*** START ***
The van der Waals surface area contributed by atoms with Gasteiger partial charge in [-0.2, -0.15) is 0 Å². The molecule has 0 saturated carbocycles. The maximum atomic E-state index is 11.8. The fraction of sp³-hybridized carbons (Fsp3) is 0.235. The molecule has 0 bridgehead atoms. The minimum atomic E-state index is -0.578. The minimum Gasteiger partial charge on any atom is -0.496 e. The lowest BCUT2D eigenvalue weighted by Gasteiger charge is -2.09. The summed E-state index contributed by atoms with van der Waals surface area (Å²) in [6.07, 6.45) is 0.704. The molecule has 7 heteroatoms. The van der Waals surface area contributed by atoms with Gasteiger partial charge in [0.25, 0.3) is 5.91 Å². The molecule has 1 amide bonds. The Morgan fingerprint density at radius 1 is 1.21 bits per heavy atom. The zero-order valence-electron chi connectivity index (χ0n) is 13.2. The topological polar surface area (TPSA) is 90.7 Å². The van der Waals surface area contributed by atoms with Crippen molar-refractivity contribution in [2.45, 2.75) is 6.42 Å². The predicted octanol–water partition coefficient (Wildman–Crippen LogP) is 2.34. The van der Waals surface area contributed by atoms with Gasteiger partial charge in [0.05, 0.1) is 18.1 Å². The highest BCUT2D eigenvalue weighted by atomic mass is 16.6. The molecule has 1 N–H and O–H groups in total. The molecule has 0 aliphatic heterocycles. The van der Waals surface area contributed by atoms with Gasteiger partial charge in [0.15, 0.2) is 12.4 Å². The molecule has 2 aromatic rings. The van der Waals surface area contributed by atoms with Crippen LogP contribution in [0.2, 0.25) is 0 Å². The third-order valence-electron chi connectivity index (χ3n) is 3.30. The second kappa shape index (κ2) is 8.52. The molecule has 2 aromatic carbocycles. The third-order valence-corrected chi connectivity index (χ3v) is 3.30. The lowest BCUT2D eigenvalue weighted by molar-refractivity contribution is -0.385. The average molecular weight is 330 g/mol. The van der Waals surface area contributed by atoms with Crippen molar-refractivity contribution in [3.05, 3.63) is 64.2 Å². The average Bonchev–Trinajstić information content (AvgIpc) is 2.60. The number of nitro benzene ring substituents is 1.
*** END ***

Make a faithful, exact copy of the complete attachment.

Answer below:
The van der Waals surface area contributed by atoms with Gasteiger partial charge in [-0.2, -0.15) is 0 Å². The molecule has 0 saturated carbocycles. The maximum atomic E-state index is 11.8. The fraction of sp³-hybridized carbons (Fsp3) is 0.235. The molecule has 0 bridgehead atoms. The minimum atomic E-state index is -0.578. The minimum Gasteiger partial charge on any atom is -0.496 e. The lowest BCUT2D eigenvalue weighted by Gasteiger charge is -2.09. The summed E-state index contributed by atoms with van der Waals surface area (Å²) in [6.07, 6.45) is 0.704. The molecule has 7 heteroatoms. The van der Waals surface area contributed by atoms with Gasteiger partial charge in [0.25, 0.3) is 5.91 Å². The molecule has 1 amide bonds. The Morgan fingerprint density at radius 1 is 1.21 bits per heavy atom. The zero-order valence-electron chi connectivity index (χ0n) is 13.2. The topological polar surface area (TPSA) is 90.7 Å². The van der Waals surface area contributed by atoms with Crippen molar-refractivity contribution in [2.45, 2.75) is 6.42 Å². The predicted octanol–water partition coefficient (Wildman–Crippen LogP) is 2.34. The van der Waals surface area contributed by atoms with Gasteiger partial charge in [0.05, 0.1) is 18.1 Å². The highest BCUT2D eigenvalue weighted by atomic mass is 16.6. The molecule has 1 N–H and O–H groups in total. The molecule has 0 aliphatic heterocycles. The van der Waals surface area contributed by atoms with Gasteiger partial charge in [0.15, 0.2) is 12.4 Å². The molecule has 2 aromatic rings. The van der Waals surface area contributed by atoms with Crippen LogP contribution in [0.2, 0.25) is 0 Å². The third-order valence-electron chi connectivity index (χ3n) is 3.30. The second kappa shape index (κ2) is 8.52. The molecule has 2 aromatic carbocycles. The third-order valence-corrected chi connectivity index (χ3v) is 3.30. The lowest BCUT2D eigenvalue weighted by molar-refractivity contribution is -0.385. The average molecular weight is 330 g/mol. The van der Waals surface area contributed by atoms with Crippen molar-refractivity contribution in [3.05, 3.63) is 64.2 Å². The average Bonchev–Trinajstić information content (AvgIpc) is 2.60. The number of nitro benzene ring substituents is 1.